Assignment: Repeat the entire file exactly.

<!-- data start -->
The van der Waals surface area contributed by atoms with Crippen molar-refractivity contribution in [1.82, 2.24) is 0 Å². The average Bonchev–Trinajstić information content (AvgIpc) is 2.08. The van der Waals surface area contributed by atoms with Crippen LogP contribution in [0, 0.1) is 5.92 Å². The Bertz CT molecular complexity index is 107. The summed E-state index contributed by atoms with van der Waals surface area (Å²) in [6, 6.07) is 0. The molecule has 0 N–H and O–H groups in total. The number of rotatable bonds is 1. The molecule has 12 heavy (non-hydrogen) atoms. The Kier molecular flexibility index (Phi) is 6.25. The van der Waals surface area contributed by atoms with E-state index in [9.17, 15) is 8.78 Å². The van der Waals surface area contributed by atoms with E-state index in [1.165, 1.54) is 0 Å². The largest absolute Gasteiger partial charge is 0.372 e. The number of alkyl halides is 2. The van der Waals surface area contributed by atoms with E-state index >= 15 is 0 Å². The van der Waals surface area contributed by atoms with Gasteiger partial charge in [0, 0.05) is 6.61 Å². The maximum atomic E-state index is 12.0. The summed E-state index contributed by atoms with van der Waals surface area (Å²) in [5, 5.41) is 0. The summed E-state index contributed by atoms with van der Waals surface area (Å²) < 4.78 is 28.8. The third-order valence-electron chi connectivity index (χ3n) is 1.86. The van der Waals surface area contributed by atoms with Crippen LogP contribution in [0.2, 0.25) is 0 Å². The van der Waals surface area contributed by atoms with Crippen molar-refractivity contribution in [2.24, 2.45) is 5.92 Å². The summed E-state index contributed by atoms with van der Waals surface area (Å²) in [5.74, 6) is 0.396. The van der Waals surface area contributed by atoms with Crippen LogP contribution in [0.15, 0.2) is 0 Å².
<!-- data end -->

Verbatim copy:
The van der Waals surface area contributed by atoms with Crippen molar-refractivity contribution in [1.82, 2.24) is 0 Å². The average Bonchev–Trinajstić information content (AvgIpc) is 2.08. The van der Waals surface area contributed by atoms with Crippen LogP contribution in [0, 0.1) is 5.92 Å². The Bertz CT molecular complexity index is 107. The summed E-state index contributed by atoms with van der Waals surface area (Å²) in [6, 6.07) is 0. The molecule has 0 N–H and O–H groups in total. The number of rotatable bonds is 1. The molecule has 12 heavy (non-hydrogen) atoms. The Kier molecular flexibility index (Phi) is 6.25. The van der Waals surface area contributed by atoms with E-state index in [9.17, 15) is 8.78 Å². The van der Waals surface area contributed by atoms with E-state index in [1.165, 1.54) is 0 Å². The largest absolute Gasteiger partial charge is 0.372 e. The number of alkyl halides is 2. The van der Waals surface area contributed by atoms with E-state index >= 15 is 0 Å². The van der Waals surface area contributed by atoms with Gasteiger partial charge in [0, 0.05) is 6.61 Å². The maximum atomic E-state index is 12.0. The summed E-state index contributed by atoms with van der Waals surface area (Å²) in [5, 5.41) is 0. The summed E-state index contributed by atoms with van der Waals surface area (Å²) < 4.78 is 28.8. The third-order valence-electron chi connectivity index (χ3n) is 1.86. The van der Waals surface area contributed by atoms with Crippen LogP contribution in [0.2, 0.25) is 0 Å². The van der Waals surface area contributed by atoms with Crippen molar-refractivity contribution in [2.24, 2.45) is 5.92 Å². The summed E-state index contributed by atoms with van der Waals surface area (Å²) in [5.74, 6) is 0.396. The van der Waals surface area contributed by atoms with Crippen LogP contribution in [0.15, 0.2) is 0 Å².